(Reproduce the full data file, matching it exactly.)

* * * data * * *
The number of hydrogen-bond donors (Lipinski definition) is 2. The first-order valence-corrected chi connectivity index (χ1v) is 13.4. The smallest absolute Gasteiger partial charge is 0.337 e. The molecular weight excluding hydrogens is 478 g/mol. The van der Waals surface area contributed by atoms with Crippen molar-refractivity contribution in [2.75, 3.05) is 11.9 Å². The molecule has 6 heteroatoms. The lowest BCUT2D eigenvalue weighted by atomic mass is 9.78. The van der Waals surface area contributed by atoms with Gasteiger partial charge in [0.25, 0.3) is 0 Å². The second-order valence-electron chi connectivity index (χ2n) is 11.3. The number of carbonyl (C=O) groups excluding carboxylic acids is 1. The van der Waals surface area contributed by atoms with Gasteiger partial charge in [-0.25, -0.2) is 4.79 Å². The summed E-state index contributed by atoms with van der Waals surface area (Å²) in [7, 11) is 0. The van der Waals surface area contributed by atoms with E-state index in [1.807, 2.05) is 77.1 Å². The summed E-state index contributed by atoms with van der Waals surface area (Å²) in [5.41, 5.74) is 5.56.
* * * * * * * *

The number of hydrogen-bond donors (Lipinski definition) is 2. The first-order valence-corrected chi connectivity index (χ1v) is 13.4. The smallest absolute Gasteiger partial charge is 0.337 e. The molecular weight excluding hydrogens is 478 g/mol. The van der Waals surface area contributed by atoms with Crippen molar-refractivity contribution in [2.75, 3.05) is 11.9 Å². The molecule has 6 heteroatoms. The lowest BCUT2D eigenvalue weighted by atomic mass is 9.78. The van der Waals surface area contributed by atoms with Gasteiger partial charge in [0.25, 0.3) is 0 Å². The second-order valence-electron chi connectivity index (χ2n) is 11.3. The number of carbonyl (C=O) groups excluding carboxylic acids is 1. The van der Waals surface area contributed by atoms with Gasteiger partial charge in [-0.25, -0.2) is 4.79 Å². The summed E-state index contributed by atoms with van der Waals surface area (Å²) in [7, 11) is 0. The van der Waals surface area contributed by atoms with E-state index in [1.807, 2.05) is 77.1 Å². The summed E-state index contributed by atoms with van der Waals surface area (Å²) in [5.41, 5.74) is 5.56.